By Gary Robertson
RICHMOND, Virginia (Reuters) - Two of America's closest Asian allies played out their historic rivalry in the U.S. state of Virginia on Thursday, with South Korea celebrating victory after state lawmakers approved legislation requiring that the Korean name for the Sea of Japan be included in new school textbooks.
Virginia's House of Delegates voted 81-15 to approve the two-line bill, which requires "that all text books approved by the Broad of Education ... when referring to the Sea of Japan, shall note that it is also called the East Sea."
The bill had already been approved by the state Senate. Governor Terry McAuliffe, a Democrat, has veto power but spoke on behalf of the Korean perspective during his campaign for governor and is widely expected to sign the measure.
It was a significant victory for vocal campaigners among Virginia's 82,000 Korean-Americans, who greatly outnumber the state's 19,000 ethnic Japanese and showed up in the hundreds to cheer the vote in the state capital, Richmond.
The vote followed intense lobbying not only by Korean-Americans but the governments of South Korea and Japan more than 7,000 miles away, which have been squabbling for years over the name for the sea, which separates their countries.
Japan's campaign included warnings that Japanese investment in Virginia could be hurt by a negative outcome, while Japanese officials voiced concern that what they call a "test case" could spark similar campaigns elsewhere.
Peter Y. Kim, a Virginia resident and president of the Voice of Korean Americans, said he hoped what happened in Virginia would spread.
"I hope that other Korean-Americans in other states will try to correct their textbooks," he said. "It's not just good for Korean-American children ... it's good for all Americans."
It is a source of intense bitterness for Koreans that the name "Sea of Japan" was standardized worldwide while Korea was under Japanese colonial rule, after the International Hydrographic Organization, or IHO, published its definitive "Limits of the Oceans and the Seas" in 1929.
Japan argues that "Sea of Japan" is recognized by the United Nations and most big states, including the United States, Britain, France, Germany and China. A long Korean campaign for recognition of the "East Sea" has so far failed to gain much traction.
On Tuesday, Japanese Foreign Minister Fumio Kishida said that the "Sea of Japan" was the only internationally established name and said the U.S. government recognized it as the sole official name.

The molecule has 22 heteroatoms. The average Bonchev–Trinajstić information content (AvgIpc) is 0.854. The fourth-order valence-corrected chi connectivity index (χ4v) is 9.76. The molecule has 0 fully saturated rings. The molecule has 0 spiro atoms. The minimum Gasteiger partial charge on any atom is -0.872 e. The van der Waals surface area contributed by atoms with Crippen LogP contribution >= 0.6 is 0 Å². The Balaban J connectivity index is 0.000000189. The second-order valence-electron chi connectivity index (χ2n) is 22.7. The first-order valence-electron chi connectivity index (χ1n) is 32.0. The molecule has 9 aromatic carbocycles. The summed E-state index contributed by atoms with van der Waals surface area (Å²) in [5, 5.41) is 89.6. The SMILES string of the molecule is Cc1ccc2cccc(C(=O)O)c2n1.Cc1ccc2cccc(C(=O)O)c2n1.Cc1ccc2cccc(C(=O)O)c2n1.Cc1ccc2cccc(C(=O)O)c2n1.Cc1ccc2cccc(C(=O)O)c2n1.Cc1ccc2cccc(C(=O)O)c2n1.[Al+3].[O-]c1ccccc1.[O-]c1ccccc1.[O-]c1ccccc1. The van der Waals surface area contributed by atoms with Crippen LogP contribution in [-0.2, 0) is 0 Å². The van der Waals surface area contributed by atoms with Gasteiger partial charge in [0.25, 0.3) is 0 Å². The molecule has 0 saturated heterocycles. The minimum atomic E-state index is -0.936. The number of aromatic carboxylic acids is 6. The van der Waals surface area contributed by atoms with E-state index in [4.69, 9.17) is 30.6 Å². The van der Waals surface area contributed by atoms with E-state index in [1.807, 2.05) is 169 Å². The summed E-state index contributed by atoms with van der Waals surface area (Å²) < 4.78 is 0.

"We must continue to firmly explain the correct way of thinking about the name Sea of Japan and our country's position on the issue," he said at a regular news conference in Tokyo.
Relations between Seoul and Tokyo, already frayed, worsened after by a visit by Japanese Prime Minister Shinzo Abe to a shrine to former military leaders that South Korea said showed a lack of contrition for Japan's imperialist past.
The Monaco-based IHO did not respond to a request for comment before Thursday's vote, but the National Geographic Society in Washington said it began including "East Sea" in parentheses after the Sea of Japan in its maps in 1999 in response to growing international use of the term.
"In the absence of an international agreement, we feel a need to inform our readers of this toponymic dichotomy," spokeswoman Kelsey Flora said in a statement on Wednesday.
Virginia Delegate Tim Hugo, a Republican who sponsored the bill in his chamber, said he was surprised by the huge interest in the bill by both Korean- and Japanese-Americans.
"I didn't realize all the passion would be involved on both sides," he said.
The Washington Post reported in January that Japan's ambassador to Washington, Kenichiro Sasae, wrote to McAuliffe late last year urging him to oppose the bill or risk damaging the strong economic relationship between Japan and Virginia.
Sasae noted Japan was the state's second-largest foreign investor, injecting almost $1 billion in the past five years. He said Japanese companies employed about 13,000 people there.
"I fear ... the positive cooperation and the strong economic ties between Japan and Virginia may be damaged if the bills are to be enacted," the Post quoted the letter as saying.
South Korea's Yonhap news agency reported this month that Japan's embassy agreed to pay the McGuireWoods consulting firm at least $75,000 to lobby on its behalf.
McGuireWoods has confirmed it is representing the Japanese Embassy. The embassy has declined comment.
The main Senate sponsor of the bill, Democrat David Marsden, reported receiving $7,600 last year from South Korea's Foreign Ministry for a trip to Seoul, according to Virginia Public Access Project, a nonprofit tracker of money in Virginia politics.
(Writing by David Brunnstrom; Additional reporting by David Brunnstrom and Ian Simpson in Washington and Elaine Lies and Linda Sieg in Tokyo; Editing by Peter Cooney and Steve Orlofsky)